I planted one two years ago, and it is thriving.  Dozens of fruit the first year (the tree was about four feet tall when it was originally planted and grew to about 8' tall by the end of the first year), and at least 100 fruits this last year (with a lot of outward, and upward growth again).  The tree's trunk is bigger by far than any of the other fruit or nut trees I planted at the exact same time.  
No pests I've seen on it, and it just looks happy growing here.  It does get watered regularly by my irrigation, though.
I like the fruit both when it's apple like (tastes like a mediocre sweet apple to me), and it's even better when left to dry on the tree (sponge cake like/date like).  My dogs enjoy eating them either way, and so do the chickens.

Copied and pasted from a website;
"The Jujube originated in China and its fruits are often referred to as Chinese Dates. It withstands wide ranging temperatures; from over 100° F in summertime to -28° F during winter dormancy. Require minimal chill and plentiful summer sun and heat to set fruit. A small, deciduous tree, growing 20-40 feet, it is well protected from late spring frosts by delayed budding. Prefer sandy, well-drained soils and while tolerating many soil types, do less well in heavy, poorly drained soil. Drought tolerant, but better crop with regular water. Winter prune to maintain plant health. Few pest problems. Immature fruit is green and ripens to yellow-green with mahogany-colored spots and becomes red, softening and wrinkling when fully ripe. Most prefer eating before fully ripe. High in Vitamin C. Please note that Jujube trees have thorns. Suggested plant spacing is 10 feet apart.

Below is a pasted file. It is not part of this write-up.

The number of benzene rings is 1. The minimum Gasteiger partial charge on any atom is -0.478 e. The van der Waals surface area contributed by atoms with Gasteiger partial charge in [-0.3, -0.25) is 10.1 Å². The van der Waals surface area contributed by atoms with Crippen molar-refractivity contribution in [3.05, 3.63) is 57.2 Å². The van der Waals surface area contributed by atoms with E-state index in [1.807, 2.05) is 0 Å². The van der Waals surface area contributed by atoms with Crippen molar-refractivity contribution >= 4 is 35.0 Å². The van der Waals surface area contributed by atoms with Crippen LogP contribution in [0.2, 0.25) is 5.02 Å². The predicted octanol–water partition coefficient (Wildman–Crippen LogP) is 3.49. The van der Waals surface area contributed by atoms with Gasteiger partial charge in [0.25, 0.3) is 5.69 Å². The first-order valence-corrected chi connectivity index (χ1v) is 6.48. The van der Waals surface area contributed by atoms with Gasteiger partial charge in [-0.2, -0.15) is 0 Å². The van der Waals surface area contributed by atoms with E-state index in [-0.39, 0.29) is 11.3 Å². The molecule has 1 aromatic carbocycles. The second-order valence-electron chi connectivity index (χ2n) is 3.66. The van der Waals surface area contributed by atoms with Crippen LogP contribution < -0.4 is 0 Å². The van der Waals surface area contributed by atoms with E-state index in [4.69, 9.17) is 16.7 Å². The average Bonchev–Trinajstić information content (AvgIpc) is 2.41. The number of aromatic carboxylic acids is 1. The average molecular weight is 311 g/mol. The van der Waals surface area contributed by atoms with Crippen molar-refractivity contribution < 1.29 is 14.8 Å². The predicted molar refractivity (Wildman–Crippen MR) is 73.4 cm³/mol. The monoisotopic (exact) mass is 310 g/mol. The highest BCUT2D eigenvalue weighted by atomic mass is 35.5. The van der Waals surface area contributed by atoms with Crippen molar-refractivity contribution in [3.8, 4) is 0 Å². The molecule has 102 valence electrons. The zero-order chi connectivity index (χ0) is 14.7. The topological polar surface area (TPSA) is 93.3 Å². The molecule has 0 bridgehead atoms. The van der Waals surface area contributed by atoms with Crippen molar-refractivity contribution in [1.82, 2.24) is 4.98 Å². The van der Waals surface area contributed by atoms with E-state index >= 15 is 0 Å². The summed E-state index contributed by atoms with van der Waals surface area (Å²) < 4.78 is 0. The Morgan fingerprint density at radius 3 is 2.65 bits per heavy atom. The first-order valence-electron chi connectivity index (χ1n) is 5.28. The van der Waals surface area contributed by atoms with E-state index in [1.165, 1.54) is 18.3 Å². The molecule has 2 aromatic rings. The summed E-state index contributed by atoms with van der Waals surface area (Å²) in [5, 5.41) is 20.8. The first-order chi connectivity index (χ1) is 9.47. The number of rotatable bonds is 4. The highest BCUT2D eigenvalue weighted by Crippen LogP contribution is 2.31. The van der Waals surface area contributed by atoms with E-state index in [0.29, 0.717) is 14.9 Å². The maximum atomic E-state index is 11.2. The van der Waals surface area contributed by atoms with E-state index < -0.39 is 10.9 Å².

I'd also ad that grapes grow like weeds here (although I'm having a hard time to get them to fruit which again is I believe to be more my fault than anything).  I'm growing Concord, and a common red (can't remember the name......bought at walmart as a bare root so it's got to be super common.)"


Also, I'm surrounded by neighbors with well established pomegranates and their tree's/bushes are loaded with fruit every year.  They almost grow wild (very few of my neighbors seem to prune, water, or pick the fruit off the trees, it's a shame, but again, they're thriving here).